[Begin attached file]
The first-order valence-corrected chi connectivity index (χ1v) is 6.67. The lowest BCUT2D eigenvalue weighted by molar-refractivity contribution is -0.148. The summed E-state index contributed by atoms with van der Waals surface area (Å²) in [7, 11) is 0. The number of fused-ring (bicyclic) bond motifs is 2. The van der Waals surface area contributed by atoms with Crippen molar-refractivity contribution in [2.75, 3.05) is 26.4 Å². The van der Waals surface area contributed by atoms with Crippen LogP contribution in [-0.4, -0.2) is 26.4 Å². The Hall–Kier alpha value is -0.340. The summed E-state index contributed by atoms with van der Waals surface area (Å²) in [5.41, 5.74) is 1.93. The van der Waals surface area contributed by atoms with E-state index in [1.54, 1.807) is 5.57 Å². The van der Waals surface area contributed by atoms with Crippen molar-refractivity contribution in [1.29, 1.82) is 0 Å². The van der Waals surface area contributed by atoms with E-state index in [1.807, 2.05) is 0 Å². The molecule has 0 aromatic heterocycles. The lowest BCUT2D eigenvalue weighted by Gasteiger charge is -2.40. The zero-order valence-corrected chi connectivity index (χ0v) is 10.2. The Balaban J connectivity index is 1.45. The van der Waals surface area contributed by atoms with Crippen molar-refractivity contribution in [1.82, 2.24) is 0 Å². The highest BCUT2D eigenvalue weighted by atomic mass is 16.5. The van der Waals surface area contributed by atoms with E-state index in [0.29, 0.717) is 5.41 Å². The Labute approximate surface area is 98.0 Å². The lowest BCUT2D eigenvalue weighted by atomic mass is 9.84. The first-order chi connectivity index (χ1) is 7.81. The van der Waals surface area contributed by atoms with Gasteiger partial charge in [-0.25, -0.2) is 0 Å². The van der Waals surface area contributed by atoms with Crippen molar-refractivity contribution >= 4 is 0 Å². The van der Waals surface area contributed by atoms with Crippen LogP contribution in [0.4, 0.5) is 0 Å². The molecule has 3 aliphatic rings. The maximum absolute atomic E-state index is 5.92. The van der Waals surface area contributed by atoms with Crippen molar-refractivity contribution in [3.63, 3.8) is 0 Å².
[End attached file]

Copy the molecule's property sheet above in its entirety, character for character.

The first-order valence-corrected chi connectivity index (χ1v) is 6.67. The lowest BCUT2D eigenvalue weighted by molar-refractivity contribution is -0.148. The summed E-state index contributed by atoms with van der Waals surface area (Å²) in [7, 11) is 0. The number of fused-ring (bicyclic) bond motifs is 2. The van der Waals surface area contributed by atoms with Crippen molar-refractivity contribution in [2.75, 3.05) is 26.4 Å². The van der Waals surface area contributed by atoms with Crippen LogP contribution in [-0.4, -0.2) is 26.4 Å². The Hall–Kier alpha value is -0.340. The summed E-state index contributed by atoms with van der Waals surface area (Å²) in [5.41, 5.74) is 1.93. The van der Waals surface area contributed by atoms with E-state index in [1.54, 1.807) is 5.57 Å². The van der Waals surface area contributed by atoms with Crippen molar-refractivity contribution in [1.29, 1.82) is 0 Å². The van der Waals surface area contributed by atoms with E-state index in [1.807, 2.05) is 0 Å². The molecule has 0 aromatic heterocycles. The lowest BCUT2D eigenvalue weighted by Gasteiger charge is -2.40. The zero-order valence-corrected chi connectivity index (χ0v) is 10.2. The Balaban J connectivity index is 1.45. The van der Waals surface area contributed by atoms with Crippen molar-refractivity contribution in [1.82, 2.24) is 0 Å². The highest BCUT2D eigenvalue weighted by atomic mass is 16.5. The van der Waals surface area contributed by atoms with E-state index in [0.29, 0.717) is 5.41 Å². The Labute approximate surface area is 98.0 Å². The lowest BCUT2D eigenvalue weighted by atomic mass is 9.84. The first-order chi connectivity index (χ1) is 7.81. The van der Waals surface area contributed by atoms with Gasteiger partial charge in [-0.25, -0.2) is 0 Å². The van der Waals surface area contributed by atoms with Crippen molar-refractivity contribution >= 4 is 0 Å². The van der Waals surface area contributed by atoms with Crippen LogP contribution in [0.4, 0.5) is 0 Å². The molecule has 3 aliphatic rings. The maximum absolute atomic E-state index is 5.92. The van der Waals surface area contributed by atoms with Crippen molar-refractivity contribution in [3.63, 3.8) is 0 Å².